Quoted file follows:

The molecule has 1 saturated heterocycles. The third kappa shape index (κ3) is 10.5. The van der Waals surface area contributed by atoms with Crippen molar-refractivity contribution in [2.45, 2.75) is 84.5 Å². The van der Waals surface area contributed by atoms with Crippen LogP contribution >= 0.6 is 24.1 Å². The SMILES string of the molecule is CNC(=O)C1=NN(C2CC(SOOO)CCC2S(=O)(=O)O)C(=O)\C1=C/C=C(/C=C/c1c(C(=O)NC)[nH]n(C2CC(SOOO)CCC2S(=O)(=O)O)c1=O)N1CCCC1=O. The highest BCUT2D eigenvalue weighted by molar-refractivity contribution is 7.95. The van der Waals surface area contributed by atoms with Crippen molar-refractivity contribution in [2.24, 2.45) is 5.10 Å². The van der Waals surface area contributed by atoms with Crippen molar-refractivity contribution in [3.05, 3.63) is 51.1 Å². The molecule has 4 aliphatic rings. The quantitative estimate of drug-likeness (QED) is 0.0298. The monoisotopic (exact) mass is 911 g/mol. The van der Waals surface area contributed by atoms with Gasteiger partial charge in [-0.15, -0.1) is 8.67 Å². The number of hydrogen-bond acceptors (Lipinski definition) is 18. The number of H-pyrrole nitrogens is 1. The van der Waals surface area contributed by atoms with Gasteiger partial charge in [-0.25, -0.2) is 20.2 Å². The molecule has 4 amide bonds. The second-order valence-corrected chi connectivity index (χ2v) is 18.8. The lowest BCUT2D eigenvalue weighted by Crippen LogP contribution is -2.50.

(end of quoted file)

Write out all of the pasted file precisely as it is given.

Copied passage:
The molecule has 1 saturated heterocycles. The third kappa shape index (κ3) is 10.5. The van der Waals surface area contributed by atoms with Crippen molar-refractivity contribution in [2.45, 2.75) is 84.5 Å². The van der Waals surface area contributed by atoms with Crippen LogP contribution >= 0.6 is 24.1 Å². The SMILES string of the molecule is CNC(=O)C1=NN(C2CC(SOOO)CCC2S(=O)(=O)O)C(=O)\C1=C/C=C(/C=C/c1c(C(=O)NC)[nH]n(C2CC(SOOO)CCC2S(=O)(=O)O)c1=O)N1CCCC1=O. The highest BCUT2D eigenvalue weighted by molar-refractivity contribution is 7.95. The van der Waals surface area contributed by atoms with Crippen molar-refractivity contribution in [2.24, 2.45) is 5.10 Å². The van der Waals surface area contributed by atoms with Crippen molar-refractivity contribution in [3.05, 3.63) is 51.1 Å². The molecule has 4 aliphatic rings. The quantitative estimate of drug-likeness (QED) is 0.0298. The monoisotopic (exact) mass is 911 g/mol. The van der Waals surface area contributed by atoms with Gasteiger partial charge in [-0.15, -0.1) is 8.67 Å². The number of hydrogen-bond acceptors (Lipinski definition) is 18. The number of H-pyrrole nitrogens is 1. The van der Waals surface area contributed by atoms with Gasteiger partial charge in [-0.25, -0.2) is 20.2 Å². The molecule has 4 amide bonds. The second-order valence-corrected chi connectivity index (χ2v) is 18.8. The lowest BCUT2D eigenvalue weighted by Crippen LogP contribution is -2.50.